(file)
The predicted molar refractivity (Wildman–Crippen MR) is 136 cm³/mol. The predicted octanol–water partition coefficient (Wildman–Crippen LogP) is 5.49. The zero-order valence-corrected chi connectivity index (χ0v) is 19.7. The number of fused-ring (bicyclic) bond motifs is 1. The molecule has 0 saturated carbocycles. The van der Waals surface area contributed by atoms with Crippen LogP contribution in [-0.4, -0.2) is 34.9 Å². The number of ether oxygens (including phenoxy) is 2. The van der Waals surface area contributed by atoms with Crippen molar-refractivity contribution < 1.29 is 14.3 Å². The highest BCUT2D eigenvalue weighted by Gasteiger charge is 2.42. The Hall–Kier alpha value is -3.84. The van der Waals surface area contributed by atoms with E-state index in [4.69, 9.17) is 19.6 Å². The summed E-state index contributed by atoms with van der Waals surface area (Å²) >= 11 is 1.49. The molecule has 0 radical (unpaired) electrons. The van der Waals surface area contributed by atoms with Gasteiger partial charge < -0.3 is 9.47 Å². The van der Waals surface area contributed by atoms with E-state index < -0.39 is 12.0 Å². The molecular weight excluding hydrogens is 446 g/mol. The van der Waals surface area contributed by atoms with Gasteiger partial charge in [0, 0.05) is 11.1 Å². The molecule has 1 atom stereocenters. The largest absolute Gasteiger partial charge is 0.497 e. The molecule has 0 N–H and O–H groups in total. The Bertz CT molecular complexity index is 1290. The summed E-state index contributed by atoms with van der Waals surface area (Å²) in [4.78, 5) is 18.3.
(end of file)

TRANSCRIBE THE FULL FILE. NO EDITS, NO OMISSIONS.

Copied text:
The predicted molar refractivity (Wildman–Crippen MR) is 136 cm³/mol. The predicted octanol–water partition coefficient (Wildman–Crippen LogP) is 5.49. The zero-order valence-corrected chi connectivity index (χ0v) is 19.7. The number of fused-ring (bicyclic) bond motifs is 1. The molecule has 0 saturated carbocycles. The van der Waals surface area contributed by atoms with Crippen LogP contribution in [-0.4, -0.2) is 34.9 Å². The number of ether oxygens (including phenoxy) is 2. The van der Waals surface area contributed by atoms with Crippen molar-refractivity contribution < 1.29 is 14.3 Å². The highest BCUT2D eigenvalue weighted by Gasteiger charge is 2.42. The Hall–Kier alpha value is -3.84. The van der Waals surface area contributed by atoms with E-state index in [4.69, 9.17) is 19.6 Å². The summed E-state index contributed by atoms with van der Waals surface area (Å²) >= 11 is 1.49. The molecule has 0 radical (unpaired) electrons. The van der Waals surface area contributed by atoms with Gasteiger partial charge < -0.3 is 9.47 Å². The van der Waals surface area contributed by atoms with E-state index < -0.39 is 12.0 Å². The molecular weight excluding hydrogens is 446 g/mol. The van der Waals surface area contributed by atoms with Gasteiger partial charge in [0, 0.05) is 11.1 Å². The molecule has 1 atom stereocenters. The largest absolute Gasteiger partial charge is 0.497 e. The molecule has 0 N–H and O–H groups in total. The Bertz CT molecular complexity index is 1290. The summed E-state index contributed by atoms with van der Waals surface area (Å²) in [4.78, 5) is 18.3.